Origins Available: English, French
England following the Norman Conquest in 1066. It is a name for a gardener as the name was originally derived from the Old English word plant meaning plant, or young tree.
Early Origins of the Plantaganet family
family seat being descended from Fulk, the Count of Anjou, whose descendants were exemplified by the Emperor, Henry V of Germany. Geoffrey Plantagenet (1113-1151,) Count of Anjou, was the father of Henry II of England. Henry ascended the English throne and thus began the Plantagenet dynasty. He bore the three royal lines which continued until the time of Edward III who added a crest of another lion. The eventual heiress of this house was the Princess Elizabeth of York, daughter of Edward IV, and Queen of Henry VII. Many junior lines abounded.
The parish of Great Sandall in Yorkshire has an interesting footnote about this illustrious family. "This place is of high antiquity, and was long the baronial seat of the lords of Wakefield, of whom John Plantagenet, the last Earl of Warren, erected a strong castle here about the year 1320, which in the reign of Edward III. was occupied by Edward Balliol, one of the competitors for the throne of Scotland. The castle became the property of Richard Plantagenet, Duke of York, who fell in the battle of Wakefield, in 1460; and was subsequently the residence of his son, Richard, Duke of Gloucester, afterwards Richard III. During the war in the reign of Charles I., it was held for the king, but was ultimately surrendered to the republican forces in 1645, and in the following year was demolished by order of parliament; the remains are very inconsiderable, scarcely serving to point out the site." CITATION[CLOSE]
Early History of the Plantaganet family
This web page shows only a small excerpt of our Plantaganet research.
Another 253 words (18 lines of text) covering the years 153 and 1533 are included under the topic Early Plantaganet History in all our PDF Extended History products and printed products wherever possible.
Plantaganet Spelling Variations
Anglo-Norman names tend to be marked by an enormous number of spelling variations. This is largely due to the fact that Old and Middle English lacked any spelling rules when Norman French was introduced in the 11th century. The languages of the English courts at that time were French and Latin. These various languages mixed quite freely in the evolving social milieu. The final element of this mix is that medieval scribes spelled words according to their sounds rather than any definite rules, so a name was often spelled in as many different ways as the number of documents it appeared in. The name was spelled Plantaggenett, Plantagenet, Plant, Plante and others.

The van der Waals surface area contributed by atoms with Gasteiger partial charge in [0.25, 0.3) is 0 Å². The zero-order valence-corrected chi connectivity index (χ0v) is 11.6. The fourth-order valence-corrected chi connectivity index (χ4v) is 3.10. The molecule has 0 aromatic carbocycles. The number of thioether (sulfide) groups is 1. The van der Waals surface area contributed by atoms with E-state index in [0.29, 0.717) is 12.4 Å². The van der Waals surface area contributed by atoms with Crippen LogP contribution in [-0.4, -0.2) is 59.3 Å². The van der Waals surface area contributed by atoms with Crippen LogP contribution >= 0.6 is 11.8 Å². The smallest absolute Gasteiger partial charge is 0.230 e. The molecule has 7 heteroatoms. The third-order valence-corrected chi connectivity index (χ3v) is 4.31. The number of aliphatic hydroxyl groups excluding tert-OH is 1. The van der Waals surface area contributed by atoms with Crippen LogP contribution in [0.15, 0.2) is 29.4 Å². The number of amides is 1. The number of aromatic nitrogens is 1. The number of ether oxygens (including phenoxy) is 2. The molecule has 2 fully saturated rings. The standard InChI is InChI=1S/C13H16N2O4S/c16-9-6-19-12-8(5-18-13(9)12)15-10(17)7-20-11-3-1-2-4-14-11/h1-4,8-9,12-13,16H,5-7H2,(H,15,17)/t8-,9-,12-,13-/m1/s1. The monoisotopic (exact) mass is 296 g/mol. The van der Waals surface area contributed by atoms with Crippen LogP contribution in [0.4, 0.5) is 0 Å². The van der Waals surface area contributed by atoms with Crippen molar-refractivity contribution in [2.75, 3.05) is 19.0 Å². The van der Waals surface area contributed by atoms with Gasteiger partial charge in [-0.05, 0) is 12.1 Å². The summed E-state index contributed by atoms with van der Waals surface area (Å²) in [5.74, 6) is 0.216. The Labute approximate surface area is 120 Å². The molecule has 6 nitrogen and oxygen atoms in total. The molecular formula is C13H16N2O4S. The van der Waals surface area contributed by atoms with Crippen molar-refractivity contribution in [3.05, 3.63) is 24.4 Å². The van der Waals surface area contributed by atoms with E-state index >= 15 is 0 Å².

Early Notables of the Plantaganet family (pre 1700)
More information is included under the topic Early Plantaganet Notables in all our PDF Extended History products and printed products wherever possible.
Migration of the Plantaganet family to Ireland
Some of the Plantaganet family moved to Ireland, but this topic is not covered in this excerpt.
Another 39 words (3 lines of text) about their life in Ireland is included in all our PDF Extended History products and printed products wherever possible.
Migration of the Plantaganet family to the New World and Oceana
Because of the political and religious discontent in England, families began to migrate abroad in enormous numbers. Faced with persecution and starvation at home, the open frontiers and generally less oppressive social environment of the New World seemed tantalizing indeed to many English people. The trip was difficult, and not all made it unscathed, but many of those who did get to Canada and the United States made important contributions to the young nations in which they settled. Some of the first North American settlers with Plantaganet name or one of its variants: Thomas Plant who settled in Virginia in 1670; Elizabeth Plant settled in Maryland in 1723; Matthew Plant settled in Virginia in 1635; James Plant settled in Philadelphia, Pennsylvania in 1841.
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